Around the country soup kitchens and food pantries are reporting a spike in demand. Here in New Hampshire, food bank officials say they can’t keep up with requests for help. The state’s food assistance safety net is showing signs of serious strain.
Things started to change for Christopher Persall sometime this summer.
“It goes from you being able to eat meats, fruits and vegetables and dessert to now there are days where there are some vegetables and some breads.”
Persall, his wife and their 22 month old live off food stamps and some piecemeal landscaping work he scrapes up.
The 23-year old says more and more people are joining the ranks of the needy.
He can tell because he’s waiting longer and getting less food than he did just back in June.
“So now, instead of being able to get food every day of the week, we can get two days out of the week. And once a month we can go on Monday. And that by itself shows you how much has changed.”
Since July demand at the Soup Kitchen has nearly doubled.
To meet that, staff has had to ration how often people like Persall can pick up perishable foods like carrots, potatoes and bananas.
Eileen Brady- who’s run the place for 18 years- has never had to take such a drastic step before.
Brady’s no social scientist, she’s actually a nun.
But based on conversations with the people coming in for dinner, she says hospital layoffs and layoffs in the non-profit sector due to budget cuts have made a difficult situation worse.
She says the economic downturn in 2008 was like a swollen river, taking out people right on the banks.
“But now it’s moving further back, and it could flood an entire community, rather than just the people on the fringes who might expect to have some problems.”
The Nashua Soup Kitchen is not an anomaly.
Statewide, the Community Action Program delivers food to about 250 food pantries, soup kitchens and shelters.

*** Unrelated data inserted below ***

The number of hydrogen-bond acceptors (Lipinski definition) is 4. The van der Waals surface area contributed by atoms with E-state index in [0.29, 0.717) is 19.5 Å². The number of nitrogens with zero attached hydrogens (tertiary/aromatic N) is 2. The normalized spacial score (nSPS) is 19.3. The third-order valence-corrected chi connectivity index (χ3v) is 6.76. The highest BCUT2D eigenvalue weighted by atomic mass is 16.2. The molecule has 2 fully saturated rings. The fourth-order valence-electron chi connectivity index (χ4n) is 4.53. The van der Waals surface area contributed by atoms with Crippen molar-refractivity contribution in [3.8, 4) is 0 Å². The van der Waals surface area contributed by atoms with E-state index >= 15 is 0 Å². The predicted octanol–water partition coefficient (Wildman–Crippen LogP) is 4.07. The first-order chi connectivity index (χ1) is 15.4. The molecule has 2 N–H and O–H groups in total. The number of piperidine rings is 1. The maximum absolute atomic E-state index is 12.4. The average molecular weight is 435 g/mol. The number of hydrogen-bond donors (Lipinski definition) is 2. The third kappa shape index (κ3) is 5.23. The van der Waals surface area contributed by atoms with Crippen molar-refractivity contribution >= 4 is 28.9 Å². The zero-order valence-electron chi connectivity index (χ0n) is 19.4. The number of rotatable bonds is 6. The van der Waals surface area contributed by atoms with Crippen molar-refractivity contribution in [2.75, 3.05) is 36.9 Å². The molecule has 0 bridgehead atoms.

For the months of July, August and September, that organization is reporting a 15% increase in requests for assistance over last year.
Pantries are telling Community Action and the New Hampshire Food Bank- which also helps keep local shelters and the like stocked- that supply is low.
“No, it’s never been like this.”
That’s Mel Gosselin, the Executive Director of the New Hampshire Food Bank.
When you ask Gosselin how’s she’s doing, she’ll say she’s tearing her hair out.
So far, her organization has distributed 5.8 million pounds of food, with distribution up 15%.
“To put it in perspective, today our distribution number will be between 30-40 thousand pounds out the door. If we had more food that number would be much higher.”
Gosselin says while the price of food is up, requests for food are up... contributions are down.
She says business and corporate gifts are off 45% from last year.
In response, the Food Bank is purchasing 35% of the food it distributes, an unsustainable rate.
This perfect storm, as Gosselin calls it, has forced the Food Bank to consider its own form of rationing- capping how much local pantries can pick up.
“We are hopeful that something’s got to give. Something has to change. I think it’s just having faith that things will work out ot the best they can. It’s just, I know internally, staff is stressed b/c we are not seeing a change anytime soon.”
While the general trends remain grim, there are some donors who have responded.
One woman, who wishes to remain anonymous, supports the Food Bank through the New Hampshire Charitable Foundation.
She says she’s seeing people come into soup kitchens and food pantries in their work uniforms and she worries.
“Normally we would donate through the charitable, about $1500 for the food bank. And we are up to, I just authorized a donation today for $5000 the need is there. It really is.”
The woman says she prays other people with some disposable income understand they can help.
Even if it’s $5, that $5 adds up to a meal.